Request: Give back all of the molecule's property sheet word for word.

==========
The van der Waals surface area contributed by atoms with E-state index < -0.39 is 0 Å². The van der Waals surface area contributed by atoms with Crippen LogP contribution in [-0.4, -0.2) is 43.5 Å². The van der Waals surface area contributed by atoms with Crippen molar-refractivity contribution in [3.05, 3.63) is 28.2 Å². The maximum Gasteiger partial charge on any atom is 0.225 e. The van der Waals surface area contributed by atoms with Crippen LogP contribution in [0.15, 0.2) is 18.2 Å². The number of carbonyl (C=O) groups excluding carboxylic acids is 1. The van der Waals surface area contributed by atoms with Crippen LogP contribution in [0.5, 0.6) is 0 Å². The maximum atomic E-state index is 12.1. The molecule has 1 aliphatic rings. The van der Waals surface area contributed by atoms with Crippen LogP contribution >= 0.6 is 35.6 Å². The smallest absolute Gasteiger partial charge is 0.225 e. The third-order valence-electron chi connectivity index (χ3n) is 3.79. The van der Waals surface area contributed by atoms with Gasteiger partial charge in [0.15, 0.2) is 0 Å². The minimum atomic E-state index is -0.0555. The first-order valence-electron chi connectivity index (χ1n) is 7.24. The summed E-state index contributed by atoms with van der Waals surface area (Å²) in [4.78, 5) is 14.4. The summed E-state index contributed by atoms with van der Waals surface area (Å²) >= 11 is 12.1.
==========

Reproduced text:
The van der Waals surface area contributed by atoms with E-state index < -0.39 is 0 Å². The van der Waals surface area contributed by atoms with Crippen LogP contribution in [-0.4, -0.2) is 43.5 Å². The van der Waals surface area contributed by atoms with Crippen molar-refractivity contribution in [3.05, 3.63) is 28.2 Å². The maximum Gasteiger partial charge on any atom is 0.225 e. The van der Waals surface area contributed by atoms with Crippen LogP contribution in [0.15, 0.2) is 18.2 Å². The number of carbonyl (C=O) groups excluding carboxylic acids is 1. The van der Waals surface area contributed by atoms with Crippen LogP contribution in [0.5, 0.6) is 0 Å². The maximum atomic E-state index is 12.1. The molecule has 1 aliphatic rings. The van der Waals surface area contributed by atoms with Crippen LogP contribution >= 0.6 is 35.6 Å². The smallest absolute Gasteiger partial charge is 0.225 e. The third-order valence-electron chi connectivity index (χ3n) is 3.79. The van der Waals surface area contributed by atoms with Gasteiger partial charge in [0.15, 0.2) is 0 Å². The minimum atomic E-state index is -0.0555. The first-order valence-electron chi connectivity index (χ1n) is 7.24. The summed E-state index contributed by atoms with van der Waals surface area (Å²) in [4.78, 5) is 14.4. The summed E-state index contributed by atoms with van der Waals surface area (Å²) >= 11 is 12.1.